We are all keenly aware that the buying power of our dollar simply isn’t what it used to be. But how often do we look at the buying power of our tax dollars? I imagine that most of us agonize about how much we individually pay into the tax system, but don’t consider how those tax dollars buy less and less as time goes on. Unfortunately, agencies at every level are dealing with the financial difficulty of less buying power, and many of them are dealing with declining revenues as well. That’s two trends heading in the same, albeit wrong, direction.
Transportation funding is one of those nagging topics subject to the same declining trends of buying power and incoming revenue. Whether we are thinking of state or local transportation funding, or funding at the national level, there are alarming trends that put the future of infrastructure, and the economy, at risk.
Let's take a look at a few numbers to illustrate that point, starting with the buying power of a dollar in 1990, when the federal gas tax closed out the year at 14.1 cents per gallon. Simply using an online inflation calculator, a dollar in 1990 would be worth $1.82 today, and yet since 1990 we have only seen an increase of 4.3 cents per gallon at the federal level, and no increase since 1993.. The math is straightforward, but seeing it in writing is instructive, at least for me. That means that for every dollar we spend today on infrastructure, it would have cost 55 cents in 1990, assuming all other factors have stayed the same (material cost, labor cost, etc.). We know all other factors haven’t stayed the same.
Now I know what you are thinking. Isn’t that a primitive way to look at transportation funding? You’re right, if that was the only lens through which to view it. For me, it’s useful to see the trends. The actual tax rate is less important than the trend itself and, of the two, the trend is the most alarming. Revenues are simply struggling to keep pace with inflation, let alone growing construction demands due to population increases and growing maintenance needs on the overall system.
So, if the revenues aren’t keeping pace with the funding needs, then it would make sense to increase the revenue or change/amend the current funding mechanism to accommodate the need (which, by the way, is still an “increase” in revenue, I am fully aware). The problem is, raising taxes is a hard thing to do, and for good reason. There are those of us that already feel like too much of our hard earned cash goes out the door, and sometimes, we feel the pain of that loss so deeply that it overshadows what we are actually putting out. Understanding that emotion, even in myself as an infrastructure advocate, pushed me to understand what the average outlay of gas tax for the average American household was, at least at the federal taxing level (understanding that state gas tax is in addition to the federal, and varies by state).
What I found amazed me. Courtesy of the American Road and Transportation Builders Association, I saw that for a household that averages just under two vehicles (1.75 vehicles per household), achieving an average fuel economy of just over 21 miles per gallon, and driving an average of 11,318 miles a year (2011 data), the federal gas tax paid for that household would be $3.28……. per week. Yes, that is correct, a total of $170.66 for the year. Most of us pay more for our satellite television, or our cell phone, in just a few months time, and yet struggle with the tax we pay at the pump. We have access to more than 4 million miles of public roads in this country, and until recently we have paid somewhere around $4.00 per gallon each time we fill up, and yet only $0.184 of that gallon goes to the federal gas tax. It’s astonishing.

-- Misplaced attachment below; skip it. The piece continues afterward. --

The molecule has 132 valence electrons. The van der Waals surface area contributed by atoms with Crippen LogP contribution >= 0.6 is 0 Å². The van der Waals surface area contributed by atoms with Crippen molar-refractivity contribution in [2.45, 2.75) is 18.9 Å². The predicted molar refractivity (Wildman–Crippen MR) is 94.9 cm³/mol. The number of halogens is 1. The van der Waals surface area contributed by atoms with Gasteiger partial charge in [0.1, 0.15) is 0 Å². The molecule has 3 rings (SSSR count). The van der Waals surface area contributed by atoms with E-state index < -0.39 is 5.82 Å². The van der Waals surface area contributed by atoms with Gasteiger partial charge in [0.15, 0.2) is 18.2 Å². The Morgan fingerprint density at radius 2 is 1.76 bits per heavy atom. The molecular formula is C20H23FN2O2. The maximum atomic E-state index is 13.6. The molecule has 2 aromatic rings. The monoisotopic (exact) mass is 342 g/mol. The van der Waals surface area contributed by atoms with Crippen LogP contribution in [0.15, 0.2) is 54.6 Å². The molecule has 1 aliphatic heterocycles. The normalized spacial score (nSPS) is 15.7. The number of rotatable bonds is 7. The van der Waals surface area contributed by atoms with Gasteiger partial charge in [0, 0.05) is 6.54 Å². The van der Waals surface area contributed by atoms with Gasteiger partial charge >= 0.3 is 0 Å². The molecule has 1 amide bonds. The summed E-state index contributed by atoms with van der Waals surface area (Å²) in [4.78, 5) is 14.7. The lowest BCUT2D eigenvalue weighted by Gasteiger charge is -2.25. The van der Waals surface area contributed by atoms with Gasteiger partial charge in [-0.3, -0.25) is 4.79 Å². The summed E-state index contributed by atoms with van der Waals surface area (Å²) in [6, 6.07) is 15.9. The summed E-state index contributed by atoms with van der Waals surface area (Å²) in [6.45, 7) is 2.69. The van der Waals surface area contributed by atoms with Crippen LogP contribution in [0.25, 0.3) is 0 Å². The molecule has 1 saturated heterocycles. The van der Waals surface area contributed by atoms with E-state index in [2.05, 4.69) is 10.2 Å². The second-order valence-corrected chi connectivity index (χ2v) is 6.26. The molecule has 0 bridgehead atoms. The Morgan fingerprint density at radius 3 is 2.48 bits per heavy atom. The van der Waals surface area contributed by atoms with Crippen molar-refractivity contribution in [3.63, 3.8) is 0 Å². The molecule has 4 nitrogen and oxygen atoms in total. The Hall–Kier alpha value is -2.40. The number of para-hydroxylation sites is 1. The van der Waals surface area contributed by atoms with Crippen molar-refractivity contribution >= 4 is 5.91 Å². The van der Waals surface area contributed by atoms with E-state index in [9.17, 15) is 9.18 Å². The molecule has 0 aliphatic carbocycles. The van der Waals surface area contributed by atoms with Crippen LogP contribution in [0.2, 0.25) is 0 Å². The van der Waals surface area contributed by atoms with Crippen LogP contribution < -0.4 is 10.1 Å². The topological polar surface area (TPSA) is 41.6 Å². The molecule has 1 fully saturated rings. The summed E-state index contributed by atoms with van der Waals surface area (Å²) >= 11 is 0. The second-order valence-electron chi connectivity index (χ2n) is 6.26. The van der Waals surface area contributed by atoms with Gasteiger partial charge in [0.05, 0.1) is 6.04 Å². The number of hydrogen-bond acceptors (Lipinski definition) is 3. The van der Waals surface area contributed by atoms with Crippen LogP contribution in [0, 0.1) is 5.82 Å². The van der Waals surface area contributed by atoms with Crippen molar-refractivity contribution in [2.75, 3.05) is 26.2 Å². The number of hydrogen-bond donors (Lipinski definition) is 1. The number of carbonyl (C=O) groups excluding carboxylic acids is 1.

The very roads we use to get to work, and the essential service they provide to our everyday lives, and the access they provide for freight movement and transit mode choices throughout the country, are all provided for such a small investment on the federal level. I would have never guessed that I paid more for my coffee this morning than my contribution to our federal infrastructure for the week.
So how do we fix the problem of declining revenues? If there is agreement that the decline in infrastructure is occurring more rapidly than our current ability to maintain it, then the inherent problem becomes how to fund it. There are many ways being discussed across the country, and like all tax discussions, the topic of transportation funding comes with quite a debate. Whether it's increasing the gas tax on its own, indexing the gas tax to keep pace with inflation, or even shaking up the paradigm by converting to a mileage based fee, every concept comes with its own sense of controversy. That controversy, falls in line with every other major issue facing this nation today, health care, education, you name it. Even with those other priorities, something needs to be done, and soon, or we will put at risk the very infrastructure investments that our parents and grandparents sacrified.
Again, I’m an advocate, but in one persons view the struggle is clear, this is a debate worth having, and having now. I'd be interested to hear your thoughts on this topic. Please feel free to reach out to me.
Image Sources: Oregon Department of Transportation, Washington Department of Transportation and U.S. Bureau of Labor Statistics.